Posted 2003-06-30, evaluated by djpretzel
So here we are, at OCR01000. It's been a looooooong while getting here, but OverClocked ReMix has endured. I'm glad that way back when, in 1999, I didn't use a numbering scheme that stopped at a thousand. Even then, in the back of my head, I knew that OCR had the potential to grow and develop far beyond the initial roots I was humbly maintaining in static HTML. Realistically, I wouldn't be alive if and when OCR99999 maxes out the numbering scheme, unless we unlock the secrets of immortality. Also, changes in technology, the Internet, and on the darker side intellectual property regulations might one day vastly alter the ability of OCR to exist as it has. But for now, we'll just focus on the next thousand ReMixes and count our blessings :)
Astute observers might correctly note that there are not really a thousand mixes currently on the site - some have been removed, most very recently, due to not falling in line with what we consider a bonified "OC ReMix". This is worth mentioning because, in the end, these are just numbers. They have no significance whatsoever, and could be cut in half or multiplied exponentially without meaning, were it not for the idea, the definition, the vision of what the site itself is about. And what is that, exactly? The original mission articulated in the FAQ warrants repetition here, at this juncture:
A. To honor and appreciate the often-overlooked
men and women who write quality music for a medium that is
too frequently considered to be "disposable"
B. To revive older game music that is every bit as 'musical' (if not moreso) than today's more complex redbook audio scores - to open the ears and eyes of generations that missed the days of 8 and 16-bit and grew up on polygons and DA. (note: this does not mean all ReMixes will be of older titles, only that older titles form a core aspect of the site's purpose)
C. For each ReMixer to express himself and improve his musical skills, knowledge, and capabilities, achieving recognition both in his own right and for the original composition as well.
D. For everyone involved to have fun.
OC ReMix is not about numbers, in the end, nor should it be. We know that, bandwidth and potential technical obstacles not withstanding, websites could be created that could quickly amass more tracks than OCR has at present. However, much like we all celebrated New Year's Eve at the end of 1999, even though the new millennium didn't "technically" begin for another year, taking a retrospective look back from OCR01000 to OCR00001 - however arbitrary those numbers are - reflects on what I think are amazing accomplishments on the parts of the site's many contributors. The listeners, reviewers, judges, forum members, #ocremix regulars, mirrorers and file sharers, and of course the ReMixers themselves, have all put together something that, even were it all to end abruptly tomorrow, is to me a singular and wonderful contribution to both music and games. My own mixes aside, I've only facilitated a context and procedure for enabling that contribution. You all deserve the credit.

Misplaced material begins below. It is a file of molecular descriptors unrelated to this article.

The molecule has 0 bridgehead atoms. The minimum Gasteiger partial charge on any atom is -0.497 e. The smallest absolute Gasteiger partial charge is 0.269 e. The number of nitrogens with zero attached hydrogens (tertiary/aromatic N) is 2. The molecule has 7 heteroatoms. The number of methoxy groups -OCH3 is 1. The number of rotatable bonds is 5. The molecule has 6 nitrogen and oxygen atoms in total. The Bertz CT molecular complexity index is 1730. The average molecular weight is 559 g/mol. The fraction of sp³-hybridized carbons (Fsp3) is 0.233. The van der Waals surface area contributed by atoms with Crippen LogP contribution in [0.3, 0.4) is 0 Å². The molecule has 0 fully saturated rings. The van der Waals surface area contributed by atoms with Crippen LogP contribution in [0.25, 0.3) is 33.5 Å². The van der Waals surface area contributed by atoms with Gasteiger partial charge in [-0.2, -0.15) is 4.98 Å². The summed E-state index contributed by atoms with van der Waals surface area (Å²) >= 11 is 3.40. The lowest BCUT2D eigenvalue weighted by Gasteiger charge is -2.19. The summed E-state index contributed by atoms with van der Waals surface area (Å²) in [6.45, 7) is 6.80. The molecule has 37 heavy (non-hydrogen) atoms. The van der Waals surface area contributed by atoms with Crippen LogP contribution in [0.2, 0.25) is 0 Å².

I initially wanted OCR01000 to be a ReMix that would really wow people, stand out from my other ReMixes, and be fairly accessible. However, the more I thought about it, this seemed inappropriate. One of the original reasons I started the site was to challenge myself, and hopefully challenge others, to try new ideas - however risky - and explore new territory - however obscure. Whilst Super Mario RPG itself is far from obscure, the genre in question was a totally new experience for me to arrange in, and challenging to recreate electronically with any suspension of disbelief. The second I heard the track, though, I wanted to hear it arranged in a surf-rock sorta style, reminiscent of several bits from the Pulp Fiction score - hence the title. It already had a bit of that going on, with the growling, overblown saxophone, but I wanted more. The only problem is that I'd never done anything similar myself, and in my estimation it's not a genre that lends itself easily to electronic emulation. BUT, I'll be damned if I let that sort of thing stop me. I'm not unhappy with the result - it intentionally uses extreme compression/mastering, heavy reverb, etc. to evoke the sound of some of these older recordings. It might sound a bit odd, accordingly, or unpolished, but for me it conjures images of Super Mario RPG crossed with the infamous Pulp Fiction titles and the scene with Zed, etc., which is what I was shooting for :) In the end, it was more important to me that OCR01000 involve challenging myself than making some sort of magnum opus or something. We've been posting on a very intermittent schedule, working on some backend logistical issues, and should now be able to get back on track with more frequent posts. As a final note, closing out this particular numerical chapter, I'd like to say that it's been great running OCR - with lots of support from Judges and many others - and that it remains both a challenge and an inspiration for which I am grateful.
on 2014-10-02 13:46:44
on 2010-05-07 11:58:23
on 2010-02-27 17:40:44
on 2009-08-05 16:10:42
on 2009-01-13 20:25:39
on 2009-01-07 04:32:46
on 2008-12-23 13:14:02
on 2007-03-10 21:31:56
on 2006-11-16 23:46:54
on 2005-07-05 02:03:34
on 2004-11-18 09:23:38
on 2004-10-11 19:49:00
on 2004-09-28 02:51:12
on 2004-08-30 07:13:21
on 2004-05-08 15:26:17
Sources Arranged (1 Song)
- Primary Game:
Super Mario RPG: Legend of the Seven Stars (Nintendo, 1996, SNES)
Music by Koji Kondo, Nobuo Uematsu, Yoko Shimomura
- "And My Name's Booster"
- Funky, Jazzy
- Electric Guitar, Saxophone
- 5,390,703 bytes
- Size: 5,390,703 bytes
- MD5 Checksum: 5b380a6384f690625d0784a63bf4e6a5
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